Wednesday, December 14, 2005

Teacher salaries

Before the school board, union leaders, legislators, parents and taxpayers crunch those school budget numbers they may want to read the latest from Mike Antonucci. Using figures from the latest NEA report called Rankings and Estimates he write:

NEA's tables clearly indicate that the reason so many states are having education funding problems -- and why the average teacher salary is not higher -- is not because of NCLB, cheapskate taxpayers, stingy administrators, or any of the other usual targets. It's because as a percentage of the whole, we're hiring more teachers -- many more teachers -- than we're enrolling students to support them.

In 2004-05, America enrolled 297,101 more students than in 2003-04. But it employed 49,732 more teachers. That's 1 teacher for every additional 6 students.
(emphasis mine--K)
According to Mike's math Tennessee hired 1.6% new teachers for a .9% student increase. The question then is: is this unbalanced increase correcting overcrowding or, perhaps, staff that isn't really 'essential'?

And let's not overlook this from the NEA report:
Teacher salaries, however, increased at a rate higher than inflation in nine states, giving teachers more money to cover their living expenses, support their families, pay for continuing education, and save for unexpected emergencies. Maryland, Minnesota, Wisconsin, Vermont, Virginia, Tennessee, New Mexico, Montana, and Oklahoma were among the states where increases in teacher salaries rose faster than the rate of inflation.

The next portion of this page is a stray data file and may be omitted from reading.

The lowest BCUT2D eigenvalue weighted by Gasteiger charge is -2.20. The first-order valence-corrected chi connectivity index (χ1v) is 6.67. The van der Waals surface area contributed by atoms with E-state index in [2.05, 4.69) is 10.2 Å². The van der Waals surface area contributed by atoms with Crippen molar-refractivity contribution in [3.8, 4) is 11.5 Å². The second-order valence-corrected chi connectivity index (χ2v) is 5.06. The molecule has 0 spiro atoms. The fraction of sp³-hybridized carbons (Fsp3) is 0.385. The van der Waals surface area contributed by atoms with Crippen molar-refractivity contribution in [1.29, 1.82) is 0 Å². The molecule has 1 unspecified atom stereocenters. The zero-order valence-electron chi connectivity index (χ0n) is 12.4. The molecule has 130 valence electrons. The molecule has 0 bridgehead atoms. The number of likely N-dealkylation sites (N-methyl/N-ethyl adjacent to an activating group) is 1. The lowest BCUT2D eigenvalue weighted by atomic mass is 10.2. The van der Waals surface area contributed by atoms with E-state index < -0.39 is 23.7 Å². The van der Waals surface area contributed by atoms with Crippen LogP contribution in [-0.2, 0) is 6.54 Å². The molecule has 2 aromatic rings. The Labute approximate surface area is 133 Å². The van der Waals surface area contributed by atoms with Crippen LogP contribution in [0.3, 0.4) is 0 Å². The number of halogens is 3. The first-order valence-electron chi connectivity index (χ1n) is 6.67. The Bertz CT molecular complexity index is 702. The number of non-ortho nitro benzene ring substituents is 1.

(Again, emphis mine--K)
Again, I'm all for paying excellent teachers well. They earn it. I'd just like to be able to verify that they really are excellent teachers before they get those excellent paychecks and benefits.


Paul Chenoweth said...

Kay, rewarding great teachers would certainly be a motivator...unfortunately when not-so-great teachers are rewarded at the same rate I can see where that may be disheartening.

As for the differences in growth rates between teacher numbers and student numbers, I hope that trend continues. Several studies indicate that smaller class sizes have a significant impact on learning.

Anonymous said...

Paul -- other studies do say smaller class sizes makes no difference expect for kids from lower socio-economic environments. Better discipline, teachers who really want to be with kids, strong teachers, a good curriculum and fewer classroom diversions would go a long way to better results. I say pay the teachers who educate our children and do the best to weed out the ineffective ones. I think if quality in teachers is expected and rewarded more people might chose teaching who shy away from it now because of the bad/ineffective teachers being kept in the classroom and hurting the reputation of the great teachers.

Just my two cents wroth--